Commendable is the recent efficiency drive of the national emergency line by the Minister of Communications, Dr Isa Pantami. The emergency 112 line, when it becomes efficiently active, allows persons in distress or emergency situations to contact relevant authorities, such as: Nigeria Police Force, Nigeria Security and Civil Defence Corps, Federal and States Fire Services, etc.
This emergency line will be active in areas without GSM network coverage, and it can also be activated without a SIM card. Nigeria has over 100 million mobile phone users, hence the need for government to proactively make this emergency line to work efficiently.
However, most of the security agencies that are saddled with our domestic security and safety are under the jurisdiction of the Federal Ministry of Interior. Agencies such as: Nigeria Security and Civil Defence Corps and Federal Fire Service are all under the Federal Ministry of Interior.
Sometimes in February 2019, the then Minister of Interior, Lt Gen. A.B. Dambazau launched the Ministry’s Nigeria Internal Security and Public Safety Alert System (NISPSAS). This project, according to him, is aimed at achieving the following:
- Enhance effective joint coordination of emergency agencies and public safety response.
- Monitor and facilitate the degree of responsiveness of agencies to distress alerts and emergencies.
iii. Constantly monitor the level of preparedness of all agencies to emergency situations, and
- Provide need-statistics for internal security and public safety policy formulation.
The Ministry also launched Nigeria’s first-ever emergency and public safety App available for the Nigerian public – NISPSAS App.
However, the present Minister of Interior – Ogbeni Rauf Aregbesola – has pledged to make intelligence-gathering as a major thrust for internal security. Despite this laudable approach to tackling insecurity and addressing public safety concerns in Nigeria, the relevant ministries such as the Ministry of Communications and the Ministry of Interior are obviously not talking to each other.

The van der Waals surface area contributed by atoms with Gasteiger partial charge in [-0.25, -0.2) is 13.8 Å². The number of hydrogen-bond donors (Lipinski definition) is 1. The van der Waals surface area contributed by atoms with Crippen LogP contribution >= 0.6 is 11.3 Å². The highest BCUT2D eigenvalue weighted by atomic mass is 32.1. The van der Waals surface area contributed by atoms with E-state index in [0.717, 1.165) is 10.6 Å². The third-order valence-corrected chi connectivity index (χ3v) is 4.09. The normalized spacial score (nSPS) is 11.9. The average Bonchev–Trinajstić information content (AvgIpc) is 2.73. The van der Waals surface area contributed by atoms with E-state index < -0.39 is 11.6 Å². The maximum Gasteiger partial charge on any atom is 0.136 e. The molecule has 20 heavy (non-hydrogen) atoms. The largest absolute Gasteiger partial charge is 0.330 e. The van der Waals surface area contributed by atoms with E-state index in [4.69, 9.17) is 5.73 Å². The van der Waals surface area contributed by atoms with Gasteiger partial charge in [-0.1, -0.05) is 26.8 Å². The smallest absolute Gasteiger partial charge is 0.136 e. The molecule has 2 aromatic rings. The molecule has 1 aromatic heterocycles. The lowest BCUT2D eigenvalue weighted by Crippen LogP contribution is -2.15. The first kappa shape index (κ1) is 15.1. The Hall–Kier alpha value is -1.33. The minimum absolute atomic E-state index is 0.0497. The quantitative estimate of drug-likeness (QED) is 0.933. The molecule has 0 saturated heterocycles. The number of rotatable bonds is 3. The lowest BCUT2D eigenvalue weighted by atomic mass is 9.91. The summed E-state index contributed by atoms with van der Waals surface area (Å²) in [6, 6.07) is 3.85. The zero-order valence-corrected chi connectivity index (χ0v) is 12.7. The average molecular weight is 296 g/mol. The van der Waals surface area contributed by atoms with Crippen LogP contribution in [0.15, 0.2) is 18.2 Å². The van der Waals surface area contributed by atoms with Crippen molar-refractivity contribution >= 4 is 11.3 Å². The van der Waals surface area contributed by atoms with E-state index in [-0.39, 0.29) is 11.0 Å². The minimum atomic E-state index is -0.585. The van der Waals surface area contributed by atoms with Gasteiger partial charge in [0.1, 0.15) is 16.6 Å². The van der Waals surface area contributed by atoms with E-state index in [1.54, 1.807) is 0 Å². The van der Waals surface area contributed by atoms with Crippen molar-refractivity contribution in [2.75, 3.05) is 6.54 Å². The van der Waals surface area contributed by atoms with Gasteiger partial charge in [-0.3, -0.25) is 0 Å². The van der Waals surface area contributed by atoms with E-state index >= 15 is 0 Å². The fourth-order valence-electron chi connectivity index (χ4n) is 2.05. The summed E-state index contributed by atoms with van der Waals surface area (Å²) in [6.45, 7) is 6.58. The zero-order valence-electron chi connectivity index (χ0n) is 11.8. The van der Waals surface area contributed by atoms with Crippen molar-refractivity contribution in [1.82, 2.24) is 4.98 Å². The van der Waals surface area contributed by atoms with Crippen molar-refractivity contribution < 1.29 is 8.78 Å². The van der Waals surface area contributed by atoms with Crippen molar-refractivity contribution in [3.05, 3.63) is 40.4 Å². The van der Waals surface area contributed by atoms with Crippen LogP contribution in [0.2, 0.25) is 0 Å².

The 112 emergency line is nothing but a switchboard that connects a caller to the relevant agency for help. Let me give a hypothetic: If a person is caught up in a fire in his house, he sends a distress call to 112 to transfer him to the nearest fire service station. The fire service station is expected to mobilise the nearest fire engine and advance to the location of the distress caller.
This scenario, in my opinion, will take at least 60 minutes for necessary deployment and advancement. And it doesn’t end here, because for every fire outbreak there is the high likelihood of petty crime at the scene. The 112 line itself doesn’t have the capacity of coordination, such as bringing the Nigeria Police Force and Nigeria Security and Civil Defence Corps personnel to this location. The 112 also does not have the capacity to coordinate ambulances. A robbery incidence may be happening a few metres away from the Rapid Response Squad patrol van without the security personnel knowing about it, because these patrol vans and personnel are not equipped to get reports of crime as they are happening.
What is critical here is not whether the 112 line is activated, but that government must also concurrently activate both the emergency line and also deploy necessary infrastructure in all relevant agencies for a seamless coordination. Take example of metropolitan Abuja, by some reasonable standard, the city meets up with the UN’s standard of fire engines. That is one fire engine within a 2-kilometre radius. However, these fire engines are not turned out immediately in the event of a fire outbreak because of lack of coordination and aggregation.
In as much as the Minister of Communications’ drive is commendable, it is imperative that he talks with his counterpart at the Federal Ministry of Interior to explore and synergise what both ministries are doing towards tackling insecurity and addressing public safety concerns. They should both knit this security and public safety net for efficiency and robust outcomes.
Nuhu Othman wrote from Abuja